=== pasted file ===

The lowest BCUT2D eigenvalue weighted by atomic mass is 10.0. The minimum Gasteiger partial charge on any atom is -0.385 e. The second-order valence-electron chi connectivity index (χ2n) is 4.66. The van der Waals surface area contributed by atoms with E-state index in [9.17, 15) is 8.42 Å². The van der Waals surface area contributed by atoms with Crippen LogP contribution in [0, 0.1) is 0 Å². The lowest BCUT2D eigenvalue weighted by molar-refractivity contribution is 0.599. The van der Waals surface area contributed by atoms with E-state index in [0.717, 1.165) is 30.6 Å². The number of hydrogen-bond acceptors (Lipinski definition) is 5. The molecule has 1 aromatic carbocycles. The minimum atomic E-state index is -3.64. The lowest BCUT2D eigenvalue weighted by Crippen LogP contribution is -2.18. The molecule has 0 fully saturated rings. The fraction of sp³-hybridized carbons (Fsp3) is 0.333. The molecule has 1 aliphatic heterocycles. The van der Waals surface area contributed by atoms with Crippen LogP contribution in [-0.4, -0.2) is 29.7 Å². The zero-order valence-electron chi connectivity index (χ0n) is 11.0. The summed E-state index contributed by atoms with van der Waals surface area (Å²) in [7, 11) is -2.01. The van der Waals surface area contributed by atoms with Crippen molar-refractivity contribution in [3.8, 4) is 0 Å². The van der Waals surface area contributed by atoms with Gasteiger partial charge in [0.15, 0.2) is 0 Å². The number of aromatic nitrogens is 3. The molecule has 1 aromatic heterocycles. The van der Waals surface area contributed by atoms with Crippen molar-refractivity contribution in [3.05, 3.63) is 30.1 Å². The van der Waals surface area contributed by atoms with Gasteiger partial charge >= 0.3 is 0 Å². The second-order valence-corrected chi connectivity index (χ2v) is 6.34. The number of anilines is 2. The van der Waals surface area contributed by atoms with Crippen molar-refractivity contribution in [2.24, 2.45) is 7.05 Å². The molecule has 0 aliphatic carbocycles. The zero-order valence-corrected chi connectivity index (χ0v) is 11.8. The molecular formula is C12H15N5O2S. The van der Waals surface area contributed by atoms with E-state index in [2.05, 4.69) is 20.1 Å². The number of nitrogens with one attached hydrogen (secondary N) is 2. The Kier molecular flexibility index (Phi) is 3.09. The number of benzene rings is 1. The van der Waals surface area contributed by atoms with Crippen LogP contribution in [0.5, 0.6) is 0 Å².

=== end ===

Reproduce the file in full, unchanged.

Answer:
The lowest BCUT2D eigenvalue weighted by atomic mass is 10.0. The minimum Gasteiger partial charge on any atom is -0.385 e. The second-order valence-electron chi connectivity index (χ2n) is 4.66. The van der Waals surface area contributed by atoms with E-state index in [9.17, 15) is 8.42 Å². The van der Waals surface area contributed by atoms with Crippen LogP contribution in [0, 0.1) is 0 Å². The lowest BCUT2D eigenvalue weighted by molar-refractivity contribution is 0.599. The van der Waals surface area contributed by atoms with E-state index in [0.717, 1.165) is 30.6 Å². The number of hydrogen-bond acceptors (Lipinski definition) is 5. The molecule has 1 aromatic carbocycles. The minimum atomic E-state index is -3.64. The lowest BCUT2D eigenvalue weighted by Crippen LogP contribution is -2.18. The molecule has 0 fully saturated rings. The fraction of sp³-hybridized carbons (Fsp3) is 0.333. The molecule has 1 aliphatic heterocycles. The van der Waals surface area contributed by atoms with Crippen LogP contribution in [-0.4, -0.2) is 29.7 Å². The zero-order valence-electron chi connectivity index (χ0n) is 11.0. The summed E-state index contributed by atoms with van der Waals surface area (Å²) in [7, 11) is -2.01. The van der Waals surface area contributed by atoms with Crippen molar-refractivity contribution in [3.8, 4) is 0 Å². The van der Waals surface area contributed by atoms with Gasteiger partial charge in [0.15, 0.2) is 0 Å². The number of aromatic nitrogens is 3. The molecule has 1 aromatic heterocycles. The van der Waals surface area contributed by atoms with Crippen molar-refractivity contribution in [3.05, 3.63) is 30.1 Å². The van der Waals surface area contributed by atoms with Gasteiger partial charge >= 0.3 is 0 Å². The second-order valence-corrected chi connectivity index (χ2v) is 6.34. The number of anilines is 2. The van der Waals surface area contributed by atoms with Crippen molar-refractivity contribution in [2.24, 2.45) is 7.05 Å². The molecule has 0 aliphatic carbocycles. The zero-order valence-corrected chi connectivity index (χ0v) is 11.8. The molecular formula is C12H15N5O2S. The van der Waals surface area contributed by atoms with E-state index in [2.05, 4.69) is 20.1 Å². The number of nitrogens with one attached hydrogen (secondary N) is 2. The Kier molecular flexibility index (Phi) is 3.09. The number of benzene rings is 1. The van der Waals surface area contributed by atoms with Crippen LogP contribution in [0.5, 0.6) is 0 Å².